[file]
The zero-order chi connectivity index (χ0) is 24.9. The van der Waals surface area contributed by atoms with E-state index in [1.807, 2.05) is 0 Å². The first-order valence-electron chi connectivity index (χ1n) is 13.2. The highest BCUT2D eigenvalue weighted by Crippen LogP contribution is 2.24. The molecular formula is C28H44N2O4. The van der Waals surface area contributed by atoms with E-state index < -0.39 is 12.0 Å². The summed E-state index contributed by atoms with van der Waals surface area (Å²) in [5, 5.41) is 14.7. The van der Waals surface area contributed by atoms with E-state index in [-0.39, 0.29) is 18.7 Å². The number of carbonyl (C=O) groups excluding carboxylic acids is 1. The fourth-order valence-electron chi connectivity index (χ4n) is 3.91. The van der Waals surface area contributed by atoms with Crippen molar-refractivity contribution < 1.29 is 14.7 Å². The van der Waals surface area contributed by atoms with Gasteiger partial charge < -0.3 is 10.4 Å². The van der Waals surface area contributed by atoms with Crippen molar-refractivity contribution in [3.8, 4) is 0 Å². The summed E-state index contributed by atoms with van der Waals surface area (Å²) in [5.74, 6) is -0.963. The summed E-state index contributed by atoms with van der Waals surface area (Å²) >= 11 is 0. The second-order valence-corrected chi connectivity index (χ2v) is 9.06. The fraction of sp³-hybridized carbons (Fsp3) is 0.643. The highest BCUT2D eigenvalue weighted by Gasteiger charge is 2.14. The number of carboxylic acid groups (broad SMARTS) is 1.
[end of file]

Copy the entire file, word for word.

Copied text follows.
The zero-order chi connectivity index (χ0) is 24.9. The van der Waals surface area contributed by atoms with E-state index in [1.807, 2.05) is 0 Å². The first-order valence-electron chi connectivity index (χ1n) is 13.2. The highest BCUT2D eigenvalue weighted by Crippen LogP contribution is 2.24. The molecular formula is C28H44N2O4. The van der Waals surface area contributed by atoms with E-state index < -0.39 is 12.0 Å². The summed E-state index contributed by atoms with van der Waals surface area (Å²) in [5, 5.41) is 14.7. The van der Waals surface area contributed by atoms with E-state index in [-0.39, 0.29) is 18.7 Å². The number of carbonyl (C=O) groups excluding carboxylic acids is 1. The fourth-order valence-electron chi connectivity index (χ4n) is 3.91. The van der Waals surface area contributed by atoms with Crippen molar-refractivity contribution < 1.29 is 14.7 Å². The van der Waals surface area contributed by atoms with Gasteiger partial charge < -0.3 is 10.4 Å². The van der Waals surface area contributed by atoms with Crippen molar-refractivity contribution in [3.8, 4) is 0 Å². The summed E-state index contributed by atoms with van der Waals surface area (Å²) in [5.74, 6) is -0.963. The summed E-state index contributed by atoms with van der Waals surface area (Å²) >= 11 is 0. The second-order valence-corrected chi connectivity index (χ2v) is 9.06. The fraction of sp³-hybridized carbons (Fsp3) is 0.643. The highest BCUT2D eigenvalue weighted by Gasteiger charge is 2.14. The number of carboxylic acid groups (broad SMARTS) is 1.